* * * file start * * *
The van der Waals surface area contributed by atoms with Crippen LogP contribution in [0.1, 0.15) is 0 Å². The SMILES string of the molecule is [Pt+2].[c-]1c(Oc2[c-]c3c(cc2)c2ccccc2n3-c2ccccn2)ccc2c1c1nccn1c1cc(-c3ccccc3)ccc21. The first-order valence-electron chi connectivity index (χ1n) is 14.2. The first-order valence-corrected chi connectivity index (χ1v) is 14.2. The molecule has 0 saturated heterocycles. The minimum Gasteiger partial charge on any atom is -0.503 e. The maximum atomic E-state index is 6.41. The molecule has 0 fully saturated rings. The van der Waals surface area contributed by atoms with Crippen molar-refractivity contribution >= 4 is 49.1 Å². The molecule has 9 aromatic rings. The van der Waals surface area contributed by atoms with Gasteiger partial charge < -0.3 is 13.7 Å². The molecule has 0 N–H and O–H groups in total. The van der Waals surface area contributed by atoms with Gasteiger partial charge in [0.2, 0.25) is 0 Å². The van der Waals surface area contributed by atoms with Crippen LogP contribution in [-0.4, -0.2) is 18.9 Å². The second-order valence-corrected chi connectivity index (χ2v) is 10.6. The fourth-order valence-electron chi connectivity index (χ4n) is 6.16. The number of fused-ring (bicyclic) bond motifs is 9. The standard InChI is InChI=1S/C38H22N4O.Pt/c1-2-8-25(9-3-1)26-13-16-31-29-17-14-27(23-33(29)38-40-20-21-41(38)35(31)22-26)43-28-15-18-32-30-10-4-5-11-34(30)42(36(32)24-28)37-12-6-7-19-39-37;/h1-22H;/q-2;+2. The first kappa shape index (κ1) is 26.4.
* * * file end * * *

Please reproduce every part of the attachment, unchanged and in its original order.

The van der Waals surface area contributed by atoms with Crippen LogP contribution in [0.1, 0.15) is 0 Å². The SMILES string of the molecule is [Pt+2].[c-]1c(Oc2[c-]c3c(cc2)c2ccccc2n3-c2ccccn2)ccc2c1c1nccn1c1cc(-c3ccccc3)ccc21. The first-order valence-electron chi connectivity index (χ1n) is 14.2. The first-order valence-corrected chi connectivity index (χ1v) is 14.2. The molecule has 0 saturated heterocycles. The minimum Gasteiger partial charge on any atom is -0.503 e. The maximum atomic E-state index is 6.41. The molecule has 0 fully saturated rings. The van der Waals surface area contributed by atoms with Crippen molar-refractivity contribution >= 4 is 49.1 Å². The molecule has 9 aromatic rings. The van der Waals surface area contributed by atoms with Gasteiger partial charge < -0.3 is 13.7 Å². The molecule has 0 N–H and O–H groups in total. The van der Waals surface area contributed by atoms with Gasteiger partial charge in [0.2, 0.25) is 0 Å². The van der Waals surface area contributed by atoms with Crippen LogP contribution in [-0.4, -0.2) is 18.9 Å². The second-order valence-corrected chi connectivity index (χ2v) is 10.6. The fourth-order valence-electron chi connectivity index (χ4n) is 6.16. The number of fused-ring (bicyclic) bond motifs is 9. The standard InChI is InChI=1S/C38H22N4O.Pt/c1-2-8-25(9-3-1)26-13-16-31-29-17-14-27(23-33(29)38-40-20-21-41(38)35(31)22-26)43-28-15-18-32-30-10-4-5-11-34(30)42(36(32)24-28)37-12-6-7-19-39-37;/h1-22H;/q-2;+2. The first kappa shape index (κ1) is 26.4.